Plant of the Month Archive: Echeveria Agavoides

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all about echeveria agavoides

Hey friends, it’s Rachael again sharing info on this month’s plant of the month, the ECHEVERIA AGAVOIDES, and all its many varieties.

This beautiful and hardy echeveria, commonly referred to as echeveria “lipstick” - is native to rocky areas of Mexico. With its plump green leaves beautifully contrasted with varying shades and stripes of red – it’s no wonder this soft succulent has been bred into numerous and varying hybrids. These stemless succulents have more triangular shaped leaves, leading to the name agavoides – which means looking like an agave.

I also find these to be one of the few echeveria that can handle lower light situations without stretching out (etiolation) – although they will lose much of their vibrant red highlights in lower light conditions. I often use these echeveria for lower light arrangements, because they maintain their beautiful rosette shape for long periods, and need very little watering or care.




caring for your echeveria agavoides:

Light:

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Luckily, these lovelies can thrive in both bright direct light and low indirect light. More intense reddish-pink tips and margins will occur in direct and bright sun. In lower light conditions, the plant will maintain more green hues. Be sure to remove any dead leaves from the bottom of the plant as it grows. This ensures the plant’s health and helps to diminish chances of pests, like mealy bugs, that like to live in leaf litter.

 Water:

Like most succulents, these plants do not like to be overwatered. They prefer for their soil to be well draining and for the soil to go completely dry between waterings. In summer months this means you will typically be watering once per week, and in the winter months more like twice per week (but always best to check the soil).

 When watering, aim the water at the root area, trying to avoid allowing water to sit in the rosette area. This can lead to fungal infections and even rot. Water the root area thoroughly, giving them a nice soak, and then ensuring that any excess water is drained away from the roots.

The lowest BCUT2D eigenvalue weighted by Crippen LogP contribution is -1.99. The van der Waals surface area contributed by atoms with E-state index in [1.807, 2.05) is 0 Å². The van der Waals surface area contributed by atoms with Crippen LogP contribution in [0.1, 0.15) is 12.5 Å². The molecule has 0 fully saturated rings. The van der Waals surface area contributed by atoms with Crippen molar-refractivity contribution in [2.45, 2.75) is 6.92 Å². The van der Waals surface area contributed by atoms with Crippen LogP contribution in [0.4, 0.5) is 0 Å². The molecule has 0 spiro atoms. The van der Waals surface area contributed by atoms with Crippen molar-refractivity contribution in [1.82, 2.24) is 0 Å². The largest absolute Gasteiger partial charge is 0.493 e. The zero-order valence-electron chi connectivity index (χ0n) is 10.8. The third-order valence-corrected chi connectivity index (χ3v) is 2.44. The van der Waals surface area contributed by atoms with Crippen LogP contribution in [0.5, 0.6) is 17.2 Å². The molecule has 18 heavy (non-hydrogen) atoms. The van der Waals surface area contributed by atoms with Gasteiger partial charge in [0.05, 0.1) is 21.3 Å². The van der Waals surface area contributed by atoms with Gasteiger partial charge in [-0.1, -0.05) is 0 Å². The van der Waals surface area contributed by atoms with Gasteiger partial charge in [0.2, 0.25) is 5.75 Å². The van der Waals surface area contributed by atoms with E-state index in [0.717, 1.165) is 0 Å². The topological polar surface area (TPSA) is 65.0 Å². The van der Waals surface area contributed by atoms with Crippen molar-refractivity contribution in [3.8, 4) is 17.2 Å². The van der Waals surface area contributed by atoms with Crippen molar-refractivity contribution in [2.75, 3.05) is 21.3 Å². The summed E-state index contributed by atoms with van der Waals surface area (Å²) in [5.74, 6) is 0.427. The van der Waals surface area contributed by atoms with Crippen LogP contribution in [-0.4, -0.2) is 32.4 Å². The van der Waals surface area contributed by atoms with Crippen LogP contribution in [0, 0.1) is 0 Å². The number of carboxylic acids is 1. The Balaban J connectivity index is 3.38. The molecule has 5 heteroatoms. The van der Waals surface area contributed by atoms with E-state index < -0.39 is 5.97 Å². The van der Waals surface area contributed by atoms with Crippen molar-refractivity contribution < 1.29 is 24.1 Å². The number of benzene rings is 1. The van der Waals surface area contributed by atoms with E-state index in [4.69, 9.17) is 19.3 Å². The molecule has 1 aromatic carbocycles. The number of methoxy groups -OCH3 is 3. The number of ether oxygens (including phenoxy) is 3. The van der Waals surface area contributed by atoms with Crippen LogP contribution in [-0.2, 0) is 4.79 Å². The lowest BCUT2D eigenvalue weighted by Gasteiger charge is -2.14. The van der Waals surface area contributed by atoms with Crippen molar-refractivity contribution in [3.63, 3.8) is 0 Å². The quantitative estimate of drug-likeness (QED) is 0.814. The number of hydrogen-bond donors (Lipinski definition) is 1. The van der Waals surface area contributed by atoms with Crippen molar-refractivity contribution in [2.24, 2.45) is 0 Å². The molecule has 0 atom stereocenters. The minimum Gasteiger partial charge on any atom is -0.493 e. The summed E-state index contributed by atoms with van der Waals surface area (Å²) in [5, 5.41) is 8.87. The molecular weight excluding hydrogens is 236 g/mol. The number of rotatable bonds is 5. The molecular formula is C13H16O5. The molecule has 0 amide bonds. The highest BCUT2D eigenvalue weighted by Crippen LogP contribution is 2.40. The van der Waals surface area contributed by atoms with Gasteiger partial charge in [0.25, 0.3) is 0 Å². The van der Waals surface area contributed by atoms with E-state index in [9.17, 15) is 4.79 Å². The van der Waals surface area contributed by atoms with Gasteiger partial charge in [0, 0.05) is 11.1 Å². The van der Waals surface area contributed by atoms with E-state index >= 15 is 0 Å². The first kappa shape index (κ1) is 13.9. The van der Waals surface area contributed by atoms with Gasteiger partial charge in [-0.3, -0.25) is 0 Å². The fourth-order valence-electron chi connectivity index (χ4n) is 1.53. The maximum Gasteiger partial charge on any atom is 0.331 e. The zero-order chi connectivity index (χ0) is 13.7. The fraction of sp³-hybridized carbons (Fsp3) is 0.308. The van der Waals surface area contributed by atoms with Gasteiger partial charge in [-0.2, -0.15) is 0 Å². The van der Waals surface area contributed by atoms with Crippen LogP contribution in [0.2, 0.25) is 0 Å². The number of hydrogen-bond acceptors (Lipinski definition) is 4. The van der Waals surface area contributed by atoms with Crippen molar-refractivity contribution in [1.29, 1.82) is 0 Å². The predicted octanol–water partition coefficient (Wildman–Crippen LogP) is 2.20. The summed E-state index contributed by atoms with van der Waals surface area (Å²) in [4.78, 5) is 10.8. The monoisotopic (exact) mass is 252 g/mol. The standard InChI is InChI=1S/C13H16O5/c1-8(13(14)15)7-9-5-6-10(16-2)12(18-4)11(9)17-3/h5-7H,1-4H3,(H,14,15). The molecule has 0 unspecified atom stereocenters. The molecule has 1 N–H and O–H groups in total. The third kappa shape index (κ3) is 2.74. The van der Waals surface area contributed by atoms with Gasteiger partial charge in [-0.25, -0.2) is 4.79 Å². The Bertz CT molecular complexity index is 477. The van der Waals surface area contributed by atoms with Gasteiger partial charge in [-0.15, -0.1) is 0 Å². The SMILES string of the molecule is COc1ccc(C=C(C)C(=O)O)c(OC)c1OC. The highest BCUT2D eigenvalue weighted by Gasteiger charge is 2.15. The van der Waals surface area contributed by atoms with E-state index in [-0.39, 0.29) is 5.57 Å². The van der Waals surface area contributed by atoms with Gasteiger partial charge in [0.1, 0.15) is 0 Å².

SOURCES:

World of Succulents

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caring for your aloe vera:

Aloe vera are easy to care for and maintain while making eye-catching statement plants style wise as well. They reproduce readily when properly cared for, so are easy to propagate and gift to friends!

 

LIGHT: Low sunlight to direct sunlight is best. In full direct sun they will often take on a maroon color, especially in their leaf tips. Be careful to acclimate them to full sun or else they do tend to burn. These plants do well in low light areas indoors as long as they are not overwatered.

 

WATER: Water only when soil is completely dry – water thoroughly and allow water to drain. Do not overwater. Will need more water in brighter hotter conditions, than in cooler and shadier conditions.

 

CONDITIONS: These amazing medicinal plants thrive in more temperate climates and do not tolerate frost or cold drafts well. They prefer warm temperatures and indirect light. They also prefer well-draining soils, so if planting in pots make sure to use a cactus blend soil, or add some pumice or sand to your houseplant soil to ensure it does not retain too much moisture.

SOURCES:

Natural Healers - Aloe Vera: The Ultimate Guide

NASA - Interior Landscape Plants

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RACHAEL COHEN is the creator & owner of INFINITE SUCCULENT, a plant art, styling and educational service in San Diego, Ca.

Through her art and styling, as well as her writings & workshops, Rachael connects and engages her clients with the natural world. Simultaneously, she helps them achieve the botanical atmosphere of their dreams!

Rachael’s book of succulent crafts - Infinite Succulent: Miniature Living Art to Keep or Share - will be released end of February 2019.

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Have any further questions about Aloe Vera care?

Reach out on our Ask the Botanist page.

THANKS FOR READING!

RACHAEL & zoey